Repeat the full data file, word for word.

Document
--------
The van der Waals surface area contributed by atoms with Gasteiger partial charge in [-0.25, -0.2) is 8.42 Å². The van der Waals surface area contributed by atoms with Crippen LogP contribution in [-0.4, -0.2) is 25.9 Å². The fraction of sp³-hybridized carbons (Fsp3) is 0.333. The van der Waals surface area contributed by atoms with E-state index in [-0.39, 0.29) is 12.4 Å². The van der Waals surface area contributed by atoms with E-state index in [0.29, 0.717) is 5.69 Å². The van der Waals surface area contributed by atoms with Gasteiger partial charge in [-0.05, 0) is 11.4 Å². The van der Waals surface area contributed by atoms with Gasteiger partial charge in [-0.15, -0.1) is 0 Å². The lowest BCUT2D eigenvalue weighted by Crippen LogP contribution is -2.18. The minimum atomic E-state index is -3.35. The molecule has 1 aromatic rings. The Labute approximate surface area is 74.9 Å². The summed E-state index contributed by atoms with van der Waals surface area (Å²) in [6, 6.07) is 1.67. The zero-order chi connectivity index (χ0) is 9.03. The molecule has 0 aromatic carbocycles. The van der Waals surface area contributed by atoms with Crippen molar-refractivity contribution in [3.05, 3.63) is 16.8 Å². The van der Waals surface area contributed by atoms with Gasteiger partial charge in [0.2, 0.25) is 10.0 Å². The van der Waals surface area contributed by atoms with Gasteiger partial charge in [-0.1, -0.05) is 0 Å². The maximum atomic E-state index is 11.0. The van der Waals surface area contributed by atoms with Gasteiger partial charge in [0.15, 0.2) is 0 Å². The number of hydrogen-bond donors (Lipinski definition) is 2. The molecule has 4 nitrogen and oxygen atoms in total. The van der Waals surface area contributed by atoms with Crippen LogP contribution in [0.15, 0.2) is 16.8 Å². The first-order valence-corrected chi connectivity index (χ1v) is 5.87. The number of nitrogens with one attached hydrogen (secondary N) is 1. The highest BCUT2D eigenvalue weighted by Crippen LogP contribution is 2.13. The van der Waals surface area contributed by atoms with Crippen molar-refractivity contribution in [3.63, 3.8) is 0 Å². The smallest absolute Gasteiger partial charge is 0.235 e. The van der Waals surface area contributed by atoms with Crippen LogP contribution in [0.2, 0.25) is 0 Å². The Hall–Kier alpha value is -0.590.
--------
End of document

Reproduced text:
The van der Waals surface area contributed by atoms with Gasteiger partial charge in [-0.25, -0.2) is 8.42 Å². The van der Waals surface area contributed by atoms with Crippen LogP contribution in [-0.4, -0.2) is 25.9 Å². The fraction of sp³-hybridized carbons (Fsp3) is 0.333. The van der Waals surface area contributed by atoms with E-state index in [-0.39, 0.29) is 12.4 Å². The van der Waals surface area contributed by atoms with E-state index in [0.29, 0.717) is 5.69 Å². The van der Waals surface area contributed by atoms with Gasteiger partial charge in [-0.05, 0) is 11.4 Å². The van der Waals surface area contributed by atoms with Gasteiger partial charge in [-0.15, -0.1) is 0 Å². The lowest BCUT2D eigenvalue weighted by Crippen LogP contribution is -2.18. The minimum atomic E-state index is -3.35. The molecule has 1 aromatic rings. The Labute approximate surface area is 74.9 Å². The summed E-state index contributed by atoms with van der Waals surface area (Å²) in [6, 6.07) is 1.67. The zero-order chi connectivity index (χ0) is 9.03. The molecule has 0 aromatic carbocycles. The van der Waals surface area contributed by atoms with Crippen molar-refractivity contribution in [3.05, 3.63) is 16.8 Å². The van der Waals surface area contributed by atoms with Gasteiger partial charge in [0.2, 0.25) is 10.0 Å². The van der Waals surface area contributed by atoms with Gasteiger partial charge in [-0.1, -0.05) is 0 Å². The maximum atomic E-state index is 11.0. The van der Waals surface area contributed by atoms with Gasteiger partial charge in [0.15, 0.2) is 0 Å². The number of hydrogen-bond donors (Lipinski definition) is 2. The molecule has 4 nitrogen and oxygen atoms in total. The van der Waals surface area contributed by atoms with Crippen LogP contribution in [0.15, 0.2) is 16.8 Å². The first-order valence-corrected chi connectivity index (χ1v) is 5.87. The number of nitrogens with one attached hydrogen (secondary N) is 1. The highest BCUT2D eigenvalue weighted by Crippen LogP contribution is 2.13. The van der Waals surface area contributed by atoms with Crippen molar-refractivity contribution in [3.63, 3.8) is 0 Å². The smallest absolute Gasteiger partial charge is 0.235 e. The van der Waals surface area contributed by atoms with Crippen LogP contribution in [0.2, 0.25) is 0 Å². The Hall–Kier alpha value is -0.590.